Posted September 14, 2009
The US dollar fell against the yen to a 7 month low. Trade tensions are rising between the US and China over newly imposed US tariffs. Emerging market currencies are showing mixed results.
The fears a weakening US dollar would slow economic recovery are beginning to materialize. Over the weekend the US dollar fell against the yen to a 7 month low. The US dollar is responding to declining US Treasury yields as global recovery begins.
The US dollar fell to 90.18 yen per dollar as investors begin to use the US dollar to fund carry trades. The decline in US Treasury yields was unexpected and investors holding dollar/yen accounts began to sell the dollar for the yen to maintain profits. Also declining are the US LIBOR rates.
As the global recovery begins to gain speed US consumer confidence is rising leading to investors abandoning safe haven currencies. The emerging market and commodity based currencies tend to have higher yields. Also affecting the US dollar is the continued global discussion about the need for a trade currency less reliant on the US dollar.
As Matthew Strauss, the senior currency strategist at RBC Capital, told Reuters, “The U.S. dollar is fighting an uphill battle, while the yen is basking in the sun of renewed buying interest. Important technical breaks, the dollar replacing the yen as a funding currency for buying riskier assets, debt concerns and questions about the dollar's reserve currency status are all weighing on it."
Adding new worries to the US currency are the rising tensions over the US decision to add a tariff on Chinese tire imports. China has the option of selling some of its US investments which could hurt the dollar and make it more difficult for the US to cover its rising budget deficit.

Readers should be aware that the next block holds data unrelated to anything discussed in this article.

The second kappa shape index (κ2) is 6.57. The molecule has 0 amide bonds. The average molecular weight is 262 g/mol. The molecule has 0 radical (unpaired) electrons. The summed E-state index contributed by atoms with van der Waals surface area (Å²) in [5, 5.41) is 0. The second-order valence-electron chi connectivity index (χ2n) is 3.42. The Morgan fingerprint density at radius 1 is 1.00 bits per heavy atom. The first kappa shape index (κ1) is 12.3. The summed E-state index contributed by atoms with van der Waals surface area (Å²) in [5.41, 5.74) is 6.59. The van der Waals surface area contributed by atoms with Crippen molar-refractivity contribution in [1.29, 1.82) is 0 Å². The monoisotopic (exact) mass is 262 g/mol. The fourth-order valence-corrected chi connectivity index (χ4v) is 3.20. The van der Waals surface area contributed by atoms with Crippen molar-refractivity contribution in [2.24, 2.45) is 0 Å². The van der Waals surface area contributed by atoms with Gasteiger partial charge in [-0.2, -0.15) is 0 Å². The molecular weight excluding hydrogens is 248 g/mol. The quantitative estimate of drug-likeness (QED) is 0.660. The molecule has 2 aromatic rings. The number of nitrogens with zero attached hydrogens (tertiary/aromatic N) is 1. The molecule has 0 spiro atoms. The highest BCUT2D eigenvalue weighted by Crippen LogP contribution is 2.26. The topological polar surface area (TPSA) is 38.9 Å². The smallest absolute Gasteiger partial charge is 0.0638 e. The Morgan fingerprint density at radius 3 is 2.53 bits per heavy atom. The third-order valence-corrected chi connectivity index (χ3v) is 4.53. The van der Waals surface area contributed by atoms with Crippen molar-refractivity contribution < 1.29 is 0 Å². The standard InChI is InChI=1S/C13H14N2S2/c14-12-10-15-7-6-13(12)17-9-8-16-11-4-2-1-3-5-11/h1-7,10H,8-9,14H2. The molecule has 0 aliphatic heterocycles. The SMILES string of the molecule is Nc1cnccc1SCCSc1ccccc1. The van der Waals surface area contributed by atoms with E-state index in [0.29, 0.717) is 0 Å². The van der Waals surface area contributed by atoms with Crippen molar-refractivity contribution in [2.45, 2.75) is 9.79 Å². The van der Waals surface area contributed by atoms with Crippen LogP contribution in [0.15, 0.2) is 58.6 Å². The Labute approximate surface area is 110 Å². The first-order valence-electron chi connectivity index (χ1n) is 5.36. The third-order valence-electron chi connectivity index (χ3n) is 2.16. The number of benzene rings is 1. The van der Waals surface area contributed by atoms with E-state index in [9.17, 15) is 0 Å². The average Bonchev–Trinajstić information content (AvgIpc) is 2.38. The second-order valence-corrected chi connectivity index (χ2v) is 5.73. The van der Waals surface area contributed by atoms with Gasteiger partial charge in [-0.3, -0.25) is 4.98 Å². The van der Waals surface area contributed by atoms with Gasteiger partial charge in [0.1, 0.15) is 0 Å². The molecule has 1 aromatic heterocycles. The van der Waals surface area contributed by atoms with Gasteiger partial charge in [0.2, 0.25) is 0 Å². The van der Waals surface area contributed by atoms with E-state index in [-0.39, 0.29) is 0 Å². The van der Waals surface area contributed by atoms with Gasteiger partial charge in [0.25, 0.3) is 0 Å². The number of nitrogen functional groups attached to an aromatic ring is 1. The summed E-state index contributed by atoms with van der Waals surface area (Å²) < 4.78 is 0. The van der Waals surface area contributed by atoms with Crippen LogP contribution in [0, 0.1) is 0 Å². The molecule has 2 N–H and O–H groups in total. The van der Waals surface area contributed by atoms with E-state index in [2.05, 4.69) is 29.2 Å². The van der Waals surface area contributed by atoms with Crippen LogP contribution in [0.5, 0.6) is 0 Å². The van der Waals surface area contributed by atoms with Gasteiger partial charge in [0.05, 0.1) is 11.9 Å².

The euro strengthened against the US dollar to $1.4591 as the Euro Zone continues to report increases in manufacturing and consumer confidence levels. But the tariff issue between China and the US is causing concerns about the status of the global export market which is putting some downward pressure on the euro and on the equity markets in general.
Protectionist policies coming out of the US could slow down global recovery if trade is slowed.
The euro fell against the yen to 131.54 yen per euro.
The Canadian dollar held at 92.91 US cents or C$1.0763. The loonie is expected to strengthen against the US dollar by the end of the year.
In the emerging Eastern European currency markets, Bulgaria’s lev held against the euro at 1.9563 lev per euro. The Czech koruna strengthened to 25.442 koruna per euro. The Latvia lat rose to .7020 lat per euro. The Polish zloty fell to 4.1516 zloty per euro.
The G-20 group has been addressing the issue of exit strategies. There is not agreement among group members as to when and how stimulus programs should be withdrawn and eventually ended. But there has been general agreement that it is not time yet to tighten monetary policy. Though the recovery seems to be gaining strength, it is still weak.
US President Obama is expected to make a speech today addressing the condition of the financial industry including banks. There is concern that the recession has led to bigger and more powerful banks that are still not adequately regulated.